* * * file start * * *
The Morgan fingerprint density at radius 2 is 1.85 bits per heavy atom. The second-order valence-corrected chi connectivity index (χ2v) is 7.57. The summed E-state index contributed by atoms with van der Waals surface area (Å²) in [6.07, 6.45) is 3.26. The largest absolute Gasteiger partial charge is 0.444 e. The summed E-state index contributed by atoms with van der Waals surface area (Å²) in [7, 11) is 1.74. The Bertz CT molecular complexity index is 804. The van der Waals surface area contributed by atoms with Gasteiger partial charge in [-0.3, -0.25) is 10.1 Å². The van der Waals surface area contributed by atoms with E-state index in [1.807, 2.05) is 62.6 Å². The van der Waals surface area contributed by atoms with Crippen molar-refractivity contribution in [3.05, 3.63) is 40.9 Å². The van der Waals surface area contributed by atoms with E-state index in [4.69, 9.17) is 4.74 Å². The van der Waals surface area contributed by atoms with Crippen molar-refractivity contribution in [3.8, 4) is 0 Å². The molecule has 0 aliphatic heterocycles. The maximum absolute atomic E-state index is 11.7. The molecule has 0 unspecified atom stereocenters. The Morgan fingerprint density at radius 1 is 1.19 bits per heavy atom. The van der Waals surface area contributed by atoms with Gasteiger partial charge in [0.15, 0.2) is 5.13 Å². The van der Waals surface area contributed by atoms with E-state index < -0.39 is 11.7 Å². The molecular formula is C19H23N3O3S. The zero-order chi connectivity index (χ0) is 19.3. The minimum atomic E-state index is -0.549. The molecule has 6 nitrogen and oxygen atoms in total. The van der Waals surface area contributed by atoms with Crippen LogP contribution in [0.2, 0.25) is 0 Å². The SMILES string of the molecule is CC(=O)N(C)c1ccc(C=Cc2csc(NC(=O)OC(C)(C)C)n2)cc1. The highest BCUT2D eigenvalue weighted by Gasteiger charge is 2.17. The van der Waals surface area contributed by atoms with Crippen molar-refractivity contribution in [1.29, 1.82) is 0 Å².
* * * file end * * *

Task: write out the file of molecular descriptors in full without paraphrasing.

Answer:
The Morgan fingerprint density at radius 2 is 1.85 bits per heavy atom. The second-order valence-corrected chi connectivity index (χ2v) is 7.57. The summed E-state index contributed by atoms with van der Waals surface area (Å²) in [6.07, 6.45) is 3.26. The largest absolute Gasteiger partial charge is 0.444 e. The summed E-state index contributed by atoms with van der Waals surface area (Å²) in [7, 11) is 1.74. The Bertz CT molecular complexity index is 804. The van der Waals surface area contributed by atoms with Gasteiger partial charge in [-0.3, -0.25) is 10.1 Å². The van der Waals surface area contributed by atoms with E-state index in [1.807, 2.05) is 62.6 Å². The van der Waals surface area contributed by atoms with Crippen molar-refractivity contribution in [3.05, 3.63) is 40.9 Å². The van der Waals surface area contributed by atoms with E-state index in [4.69, 9.17) is 4.74 Å². The van der Waals surface area contributed by atoms with Crippen molar-refractivity contribution in [3.8, 4) is 0 Å². The molecule has 0 aliphatic heterocycles. The maximum absolute atomic E-state index is 11.7. The molecule has 0 unspecified atom stereocenters. The Morgan fingerprint density at radius 1 is 1.19 bits per heavy atom. The van der Waals surface area contributed by atoms with Gasteiger partial charge in [0.15, 0.2) is 5.13 Å². The van der Waals surface area contributed by atoms with E-state index < -0.39 is 11.7 Å². The molecular formula is C19H23N3O3S. The zero-order chi connectivity index (χ0) is 19.3. The minimum atomic E-state index is -0.549. The molecule has 6 nitrogen and oxygen atoms in total. The van der Waals surface area contributed by atoms with Crippen LogP contribution in [0.2, 0.25) is 0 Å². The SMILES string of the molecule is CC(=O)N(C)c1ccc(C=Cc2csc(NC(=O)OC(C)(C)C)n2)cc1. The highest BCUT2D eigenvalue weighted by Gasteiger charge is 2.17. The van der Waals surface area contributed by atoms with Crippen molar-refractivity contribution in [1.29, 1.82) is 0 Å².